Recently, I wrote an article about the cost of driving an old clunker car and taking public transit. I wanted to know which would be cheaper in the long run. According to my calculations, public transit fared better — unfortunately, public transportation isn’t always a viable option, and we received a lot of comments from readers who said they rely on a car to get around. Unfortunately, some people have acquired large debt because of it.
According to a new report released by Trans Union, auto debt rose a whopping 11.2 percent from last year and 1.84 percent from the last quarter. Many Canadians have gotten loans to buy new cars with an average debt of $19,228 per person! So why the sudden increase in obtaining auto credit? Thomas Higgins, Trans Union’s vice president of analytics and decision services, tells the Globe and Mail that Canadians were holding off on buying cars during the recession and now that the economy has improved, they’re more comfortable carrying the debt — hence the big jump in the past year.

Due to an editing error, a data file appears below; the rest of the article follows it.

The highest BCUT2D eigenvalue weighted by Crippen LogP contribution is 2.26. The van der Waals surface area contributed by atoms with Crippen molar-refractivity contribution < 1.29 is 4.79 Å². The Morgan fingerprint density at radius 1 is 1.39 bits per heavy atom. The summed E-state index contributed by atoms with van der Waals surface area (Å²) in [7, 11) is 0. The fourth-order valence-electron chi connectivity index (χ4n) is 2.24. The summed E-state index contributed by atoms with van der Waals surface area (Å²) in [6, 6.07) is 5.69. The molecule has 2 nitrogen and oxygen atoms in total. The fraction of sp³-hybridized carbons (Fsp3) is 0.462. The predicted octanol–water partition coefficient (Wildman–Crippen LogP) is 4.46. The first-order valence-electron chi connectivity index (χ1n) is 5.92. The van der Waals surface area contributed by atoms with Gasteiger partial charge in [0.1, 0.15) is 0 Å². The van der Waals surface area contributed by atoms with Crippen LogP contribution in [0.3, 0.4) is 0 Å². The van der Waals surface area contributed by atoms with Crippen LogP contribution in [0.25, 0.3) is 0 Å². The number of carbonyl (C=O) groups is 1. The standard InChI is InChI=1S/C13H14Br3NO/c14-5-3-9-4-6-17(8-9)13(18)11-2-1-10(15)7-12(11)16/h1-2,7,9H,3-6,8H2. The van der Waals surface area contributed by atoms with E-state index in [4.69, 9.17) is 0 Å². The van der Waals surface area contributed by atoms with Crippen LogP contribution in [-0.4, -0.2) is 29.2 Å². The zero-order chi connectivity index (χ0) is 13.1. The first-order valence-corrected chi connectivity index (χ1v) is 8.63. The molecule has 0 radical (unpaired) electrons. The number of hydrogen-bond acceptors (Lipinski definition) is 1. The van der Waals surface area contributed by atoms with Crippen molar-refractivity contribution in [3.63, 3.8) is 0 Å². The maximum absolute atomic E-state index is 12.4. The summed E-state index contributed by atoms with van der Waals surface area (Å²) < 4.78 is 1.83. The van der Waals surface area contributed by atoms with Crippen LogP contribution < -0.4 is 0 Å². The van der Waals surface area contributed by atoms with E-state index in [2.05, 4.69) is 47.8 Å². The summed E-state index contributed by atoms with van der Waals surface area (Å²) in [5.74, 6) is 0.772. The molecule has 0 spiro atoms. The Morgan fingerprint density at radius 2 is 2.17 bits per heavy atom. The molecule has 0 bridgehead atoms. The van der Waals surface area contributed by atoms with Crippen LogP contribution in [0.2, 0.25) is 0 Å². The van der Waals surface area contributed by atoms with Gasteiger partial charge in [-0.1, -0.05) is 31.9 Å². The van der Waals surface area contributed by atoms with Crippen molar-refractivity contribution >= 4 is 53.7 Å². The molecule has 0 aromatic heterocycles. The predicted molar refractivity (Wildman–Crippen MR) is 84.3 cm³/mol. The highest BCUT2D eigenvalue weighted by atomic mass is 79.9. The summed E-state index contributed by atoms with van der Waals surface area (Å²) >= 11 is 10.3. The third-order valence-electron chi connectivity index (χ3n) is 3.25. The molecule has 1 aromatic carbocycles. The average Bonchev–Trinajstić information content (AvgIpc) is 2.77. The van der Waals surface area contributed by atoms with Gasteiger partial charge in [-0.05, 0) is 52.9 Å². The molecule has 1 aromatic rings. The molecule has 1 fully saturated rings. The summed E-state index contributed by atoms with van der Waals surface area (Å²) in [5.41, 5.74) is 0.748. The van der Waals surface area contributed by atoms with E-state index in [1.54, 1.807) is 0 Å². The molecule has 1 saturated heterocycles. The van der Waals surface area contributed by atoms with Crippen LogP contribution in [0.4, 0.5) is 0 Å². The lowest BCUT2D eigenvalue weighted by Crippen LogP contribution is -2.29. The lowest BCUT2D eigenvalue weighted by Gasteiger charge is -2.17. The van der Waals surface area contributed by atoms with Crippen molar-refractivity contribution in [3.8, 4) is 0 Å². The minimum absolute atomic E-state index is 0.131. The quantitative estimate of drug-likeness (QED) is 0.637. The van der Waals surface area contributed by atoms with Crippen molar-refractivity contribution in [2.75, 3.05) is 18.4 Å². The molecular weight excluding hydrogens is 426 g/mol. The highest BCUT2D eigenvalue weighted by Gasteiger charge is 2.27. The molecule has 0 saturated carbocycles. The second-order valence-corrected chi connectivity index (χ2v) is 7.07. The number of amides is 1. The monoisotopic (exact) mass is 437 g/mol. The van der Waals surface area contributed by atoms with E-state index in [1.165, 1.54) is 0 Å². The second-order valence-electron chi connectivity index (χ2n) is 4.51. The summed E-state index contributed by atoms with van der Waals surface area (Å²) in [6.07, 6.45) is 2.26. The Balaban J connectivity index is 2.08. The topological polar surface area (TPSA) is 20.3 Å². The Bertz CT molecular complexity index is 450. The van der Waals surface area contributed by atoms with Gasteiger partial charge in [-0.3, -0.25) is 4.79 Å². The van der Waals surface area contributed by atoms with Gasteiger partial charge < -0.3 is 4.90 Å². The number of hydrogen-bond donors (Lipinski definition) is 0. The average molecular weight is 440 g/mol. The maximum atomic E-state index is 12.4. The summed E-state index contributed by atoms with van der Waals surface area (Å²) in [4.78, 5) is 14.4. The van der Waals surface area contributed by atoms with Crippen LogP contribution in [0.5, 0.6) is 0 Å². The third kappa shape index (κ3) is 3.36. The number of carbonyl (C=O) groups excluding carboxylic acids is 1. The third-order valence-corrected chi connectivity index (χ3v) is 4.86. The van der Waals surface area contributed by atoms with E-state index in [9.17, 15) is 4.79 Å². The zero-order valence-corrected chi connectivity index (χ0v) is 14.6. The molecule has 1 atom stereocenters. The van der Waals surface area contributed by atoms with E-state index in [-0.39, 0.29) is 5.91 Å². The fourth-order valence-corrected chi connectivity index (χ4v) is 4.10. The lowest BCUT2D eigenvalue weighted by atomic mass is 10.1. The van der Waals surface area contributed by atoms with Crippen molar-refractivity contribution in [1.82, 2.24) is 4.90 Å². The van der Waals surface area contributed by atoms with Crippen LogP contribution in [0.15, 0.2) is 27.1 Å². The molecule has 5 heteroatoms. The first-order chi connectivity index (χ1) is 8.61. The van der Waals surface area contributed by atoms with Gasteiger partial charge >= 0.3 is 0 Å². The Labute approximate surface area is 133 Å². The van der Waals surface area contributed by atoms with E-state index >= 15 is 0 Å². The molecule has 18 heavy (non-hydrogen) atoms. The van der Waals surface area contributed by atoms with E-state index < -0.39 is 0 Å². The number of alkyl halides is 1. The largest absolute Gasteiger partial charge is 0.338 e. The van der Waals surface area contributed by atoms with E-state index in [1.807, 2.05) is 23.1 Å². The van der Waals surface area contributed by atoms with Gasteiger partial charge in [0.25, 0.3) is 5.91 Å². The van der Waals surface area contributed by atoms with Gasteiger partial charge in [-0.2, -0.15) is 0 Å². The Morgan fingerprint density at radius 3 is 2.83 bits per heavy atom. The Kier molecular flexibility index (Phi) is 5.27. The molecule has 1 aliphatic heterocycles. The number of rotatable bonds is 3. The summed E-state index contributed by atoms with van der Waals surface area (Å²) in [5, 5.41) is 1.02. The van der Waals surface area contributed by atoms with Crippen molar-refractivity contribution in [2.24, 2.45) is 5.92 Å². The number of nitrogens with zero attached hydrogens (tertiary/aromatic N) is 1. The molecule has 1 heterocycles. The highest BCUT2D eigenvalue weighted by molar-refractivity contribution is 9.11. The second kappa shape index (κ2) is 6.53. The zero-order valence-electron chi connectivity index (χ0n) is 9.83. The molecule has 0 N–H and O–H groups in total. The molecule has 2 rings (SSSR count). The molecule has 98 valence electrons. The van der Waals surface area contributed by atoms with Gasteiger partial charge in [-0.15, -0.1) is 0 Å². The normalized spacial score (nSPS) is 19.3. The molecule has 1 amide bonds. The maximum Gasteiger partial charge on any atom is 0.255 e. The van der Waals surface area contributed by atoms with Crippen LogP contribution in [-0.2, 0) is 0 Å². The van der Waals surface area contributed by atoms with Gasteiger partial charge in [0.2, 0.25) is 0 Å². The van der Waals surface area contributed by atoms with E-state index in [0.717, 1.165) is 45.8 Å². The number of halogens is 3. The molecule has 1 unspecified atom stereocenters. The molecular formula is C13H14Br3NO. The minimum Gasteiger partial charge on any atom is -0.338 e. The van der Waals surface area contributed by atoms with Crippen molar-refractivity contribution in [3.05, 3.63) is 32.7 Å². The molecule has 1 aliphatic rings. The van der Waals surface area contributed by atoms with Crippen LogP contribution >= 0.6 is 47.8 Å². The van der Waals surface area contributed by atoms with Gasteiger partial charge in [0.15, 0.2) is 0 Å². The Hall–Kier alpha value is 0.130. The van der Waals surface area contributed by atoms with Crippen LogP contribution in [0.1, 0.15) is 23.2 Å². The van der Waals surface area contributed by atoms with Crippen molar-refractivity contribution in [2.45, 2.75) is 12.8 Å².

Personally, I’m not 100 percent confident about the prospects of the Canadian economy. And the bad news is that Canadians are pushing themselves further and further into debt. (The average Canadian’s non-mortgage debt reached record highs in the third quarter of 2012, at $26,768 per person on average.)
This is particularly troubling as the holiday season approaches, and everyone is preparing to spend even more money on gifts and entertainment.
A few other key statistics from the report:
-Average credit card debt was $3,573 at the end of September.
-Average line of credit debt sits at $34,050.
-Average debt was consistent through Canada, with the Maritimes registered the highest gains year-over-year.
What do you think about these findings? Are you taking on debt to own a car? Is it manageable?